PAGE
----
responsible, and working to fight spam wasn't enough.  It took a 
terror weapon like RBLs to get people to close their relays.  I 
maintain that we are at the same point with the routing table.  It 
would provide motivation to aggregate,to stay as far away from that 
top 30 list as possible.   And because the rest of the world wouldn't 
actually know WHO is subscribed, or what impact it might actually 
have, or if say, a large tier-1 nsp might actually subscribe to it 
just to be belligerent (tired of needing more RAM for their core 
routers, and can make a crazy business case for it [didn't Sprint do 
something like that a long time ago or something?] ) or actually just 
plan crazy.

Maybe no one would join.  That's OK too.  The dirty thirty 
participants don't get to know that information.  No one would know 
except for the operators of the (free) service.  Because while you 
may have to be crazy to subscribe to it, you'd have to be equally 
crazy to sit on the top of the dirty thirty, and ignore the warnings 
that you might be black holed.  Maybe a single tier-1 nsp decides to 
use it.  That's pretty significant. Fight crazy with more crazy!

5)After 60 days, if the network that was in the top 5 to qualify 
hasn't moved out of the dirty thirty all together, actually go add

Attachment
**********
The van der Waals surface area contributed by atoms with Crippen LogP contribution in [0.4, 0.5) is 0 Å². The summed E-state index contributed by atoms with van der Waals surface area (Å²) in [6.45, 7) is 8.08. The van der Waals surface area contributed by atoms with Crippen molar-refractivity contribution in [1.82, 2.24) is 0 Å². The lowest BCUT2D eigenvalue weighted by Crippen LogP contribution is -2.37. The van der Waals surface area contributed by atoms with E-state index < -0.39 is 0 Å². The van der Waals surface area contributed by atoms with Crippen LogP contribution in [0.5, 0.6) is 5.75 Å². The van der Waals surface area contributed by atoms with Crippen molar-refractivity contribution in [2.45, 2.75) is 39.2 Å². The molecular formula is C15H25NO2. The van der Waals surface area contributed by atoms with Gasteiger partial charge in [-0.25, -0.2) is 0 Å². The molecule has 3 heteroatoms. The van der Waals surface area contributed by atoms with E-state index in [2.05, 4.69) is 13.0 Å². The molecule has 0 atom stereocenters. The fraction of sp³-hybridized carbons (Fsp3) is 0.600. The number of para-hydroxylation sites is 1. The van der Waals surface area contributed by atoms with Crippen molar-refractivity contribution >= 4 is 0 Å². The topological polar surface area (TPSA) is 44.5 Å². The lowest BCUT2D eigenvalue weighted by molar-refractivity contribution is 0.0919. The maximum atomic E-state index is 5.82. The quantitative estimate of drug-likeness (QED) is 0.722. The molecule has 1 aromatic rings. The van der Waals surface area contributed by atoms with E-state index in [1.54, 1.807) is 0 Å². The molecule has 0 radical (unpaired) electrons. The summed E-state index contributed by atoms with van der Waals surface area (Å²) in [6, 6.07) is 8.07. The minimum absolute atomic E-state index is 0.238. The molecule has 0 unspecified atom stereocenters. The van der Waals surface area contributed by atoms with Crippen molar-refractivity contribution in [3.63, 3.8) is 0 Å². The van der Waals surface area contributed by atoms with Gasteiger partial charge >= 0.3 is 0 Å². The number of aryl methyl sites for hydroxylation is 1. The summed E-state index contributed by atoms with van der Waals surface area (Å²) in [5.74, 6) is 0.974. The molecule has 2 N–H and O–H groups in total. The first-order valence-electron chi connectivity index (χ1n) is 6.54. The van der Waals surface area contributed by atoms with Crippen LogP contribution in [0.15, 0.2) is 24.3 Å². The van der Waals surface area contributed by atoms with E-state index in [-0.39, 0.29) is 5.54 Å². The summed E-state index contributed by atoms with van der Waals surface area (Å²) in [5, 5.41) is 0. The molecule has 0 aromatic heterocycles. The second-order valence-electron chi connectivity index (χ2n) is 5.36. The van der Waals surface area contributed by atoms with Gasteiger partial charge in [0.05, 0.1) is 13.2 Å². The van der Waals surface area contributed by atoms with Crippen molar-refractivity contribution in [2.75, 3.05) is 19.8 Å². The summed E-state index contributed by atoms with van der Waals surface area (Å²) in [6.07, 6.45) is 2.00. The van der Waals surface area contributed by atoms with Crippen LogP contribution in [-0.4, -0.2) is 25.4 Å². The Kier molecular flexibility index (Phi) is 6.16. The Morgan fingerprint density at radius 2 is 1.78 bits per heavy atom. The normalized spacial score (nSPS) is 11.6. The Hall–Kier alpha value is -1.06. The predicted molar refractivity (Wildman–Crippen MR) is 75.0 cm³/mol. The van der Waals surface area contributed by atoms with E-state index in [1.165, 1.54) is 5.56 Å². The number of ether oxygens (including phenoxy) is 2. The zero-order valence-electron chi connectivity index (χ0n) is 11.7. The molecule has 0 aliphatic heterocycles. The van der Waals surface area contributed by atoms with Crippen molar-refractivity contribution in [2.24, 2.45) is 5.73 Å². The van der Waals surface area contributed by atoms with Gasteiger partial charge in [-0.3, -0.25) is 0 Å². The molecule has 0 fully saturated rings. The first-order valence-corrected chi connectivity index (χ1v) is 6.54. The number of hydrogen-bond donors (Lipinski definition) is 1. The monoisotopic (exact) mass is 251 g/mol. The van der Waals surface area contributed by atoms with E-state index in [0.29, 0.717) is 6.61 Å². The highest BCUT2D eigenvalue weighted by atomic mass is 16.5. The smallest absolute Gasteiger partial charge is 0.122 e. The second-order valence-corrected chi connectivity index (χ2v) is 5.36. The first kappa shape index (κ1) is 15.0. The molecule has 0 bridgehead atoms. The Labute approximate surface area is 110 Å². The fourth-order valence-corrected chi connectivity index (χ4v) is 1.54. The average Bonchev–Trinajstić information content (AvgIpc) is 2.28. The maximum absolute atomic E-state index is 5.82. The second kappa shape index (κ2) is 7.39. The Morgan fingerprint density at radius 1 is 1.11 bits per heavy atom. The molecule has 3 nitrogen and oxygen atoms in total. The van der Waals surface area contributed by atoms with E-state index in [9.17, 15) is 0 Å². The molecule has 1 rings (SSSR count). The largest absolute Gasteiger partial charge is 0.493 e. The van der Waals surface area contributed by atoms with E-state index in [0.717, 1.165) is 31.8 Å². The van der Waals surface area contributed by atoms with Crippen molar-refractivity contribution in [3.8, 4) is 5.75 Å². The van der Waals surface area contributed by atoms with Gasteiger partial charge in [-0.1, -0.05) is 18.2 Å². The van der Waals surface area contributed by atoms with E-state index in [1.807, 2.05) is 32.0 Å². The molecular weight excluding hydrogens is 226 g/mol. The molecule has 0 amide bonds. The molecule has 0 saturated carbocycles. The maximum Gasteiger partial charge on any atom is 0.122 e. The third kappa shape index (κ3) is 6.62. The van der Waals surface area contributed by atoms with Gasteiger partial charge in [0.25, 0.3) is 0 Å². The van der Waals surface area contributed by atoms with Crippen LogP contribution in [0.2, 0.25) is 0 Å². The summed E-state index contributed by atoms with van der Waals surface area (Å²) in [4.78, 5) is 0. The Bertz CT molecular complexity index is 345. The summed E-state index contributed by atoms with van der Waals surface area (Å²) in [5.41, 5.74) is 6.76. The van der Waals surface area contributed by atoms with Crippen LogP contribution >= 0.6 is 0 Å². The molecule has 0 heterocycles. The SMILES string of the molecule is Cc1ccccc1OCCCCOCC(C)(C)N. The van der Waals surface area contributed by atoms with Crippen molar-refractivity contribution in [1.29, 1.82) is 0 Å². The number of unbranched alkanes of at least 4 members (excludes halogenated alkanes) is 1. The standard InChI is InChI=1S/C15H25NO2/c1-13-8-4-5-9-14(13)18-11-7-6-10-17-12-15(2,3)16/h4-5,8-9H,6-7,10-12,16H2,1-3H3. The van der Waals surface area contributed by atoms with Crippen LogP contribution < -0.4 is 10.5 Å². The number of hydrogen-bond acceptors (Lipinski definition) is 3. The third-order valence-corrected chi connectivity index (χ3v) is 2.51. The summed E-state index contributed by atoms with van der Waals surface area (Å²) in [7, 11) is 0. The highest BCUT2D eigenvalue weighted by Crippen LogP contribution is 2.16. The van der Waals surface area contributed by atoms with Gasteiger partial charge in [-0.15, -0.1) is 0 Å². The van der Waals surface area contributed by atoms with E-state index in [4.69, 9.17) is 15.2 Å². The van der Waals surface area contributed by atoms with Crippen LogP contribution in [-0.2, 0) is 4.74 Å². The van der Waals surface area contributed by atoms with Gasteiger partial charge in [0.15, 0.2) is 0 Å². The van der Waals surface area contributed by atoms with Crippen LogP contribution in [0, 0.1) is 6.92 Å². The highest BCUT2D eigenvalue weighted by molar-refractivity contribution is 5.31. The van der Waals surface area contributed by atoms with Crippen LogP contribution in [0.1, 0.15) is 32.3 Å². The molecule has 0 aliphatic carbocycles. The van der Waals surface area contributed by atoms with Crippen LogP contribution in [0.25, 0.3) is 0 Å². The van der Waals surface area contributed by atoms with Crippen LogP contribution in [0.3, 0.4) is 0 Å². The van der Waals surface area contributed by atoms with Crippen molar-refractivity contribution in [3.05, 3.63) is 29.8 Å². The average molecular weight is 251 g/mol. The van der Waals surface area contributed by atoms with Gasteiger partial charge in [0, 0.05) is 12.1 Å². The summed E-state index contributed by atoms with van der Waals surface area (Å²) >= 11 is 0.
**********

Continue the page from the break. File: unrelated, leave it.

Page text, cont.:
all their un-aggregated space to the route server.  Because we only 
really want to block the more specifics that are causing the bloat....

5a)Continuously monitor the actually global routing table, in 
somewhat real time... when they get aggregated, stop the madness 
immediately, and automagically.

6)Avoid lawsuits.  Or get sued.  Or fold and comply with the lawyers' 
demands.  Whatever.
(I don't have a solution to this.... it's just a general 
requirement... I didn't say this would be easy, or even possible to 
operate in a sustainable manor.... I'm just saying that it is 
technically possible.  Logic would dictate that RBL operators 
*shouldn't* be liable to lawsuits from spammers, but this is a pretty 
messed up world....)

7)Check to see if there routing suddenly becomes more aggregated.  At 
some point, of the table as aggregated enough, it's not worth 
continuing.  The point is maximize gains (go after the worst 
offenders, and scare everyone else in to being responsible too) with 
minimal effort.  It's not possible to max aggregate everything, and 
that's not the point.  The point is to get the worst of the worst to 
be more responsible.

Unfortunately, experience has taught me that there will always be 
plenty of irresponsible and/or clueless people to go around.  So it 
very well may be a never ending process.

8)Return to step 1.

I've got some old routers sitting around, and a network to host them 
on..... I've wanted to do this now for quite some time, but don't 
have the time resources to make it all work.  Anyone game to help me 
out with this?  It's just crazy enough to work.  Or am *I* just crazy 
for thinking so?

"I'll reboot mine, if you reboot yours."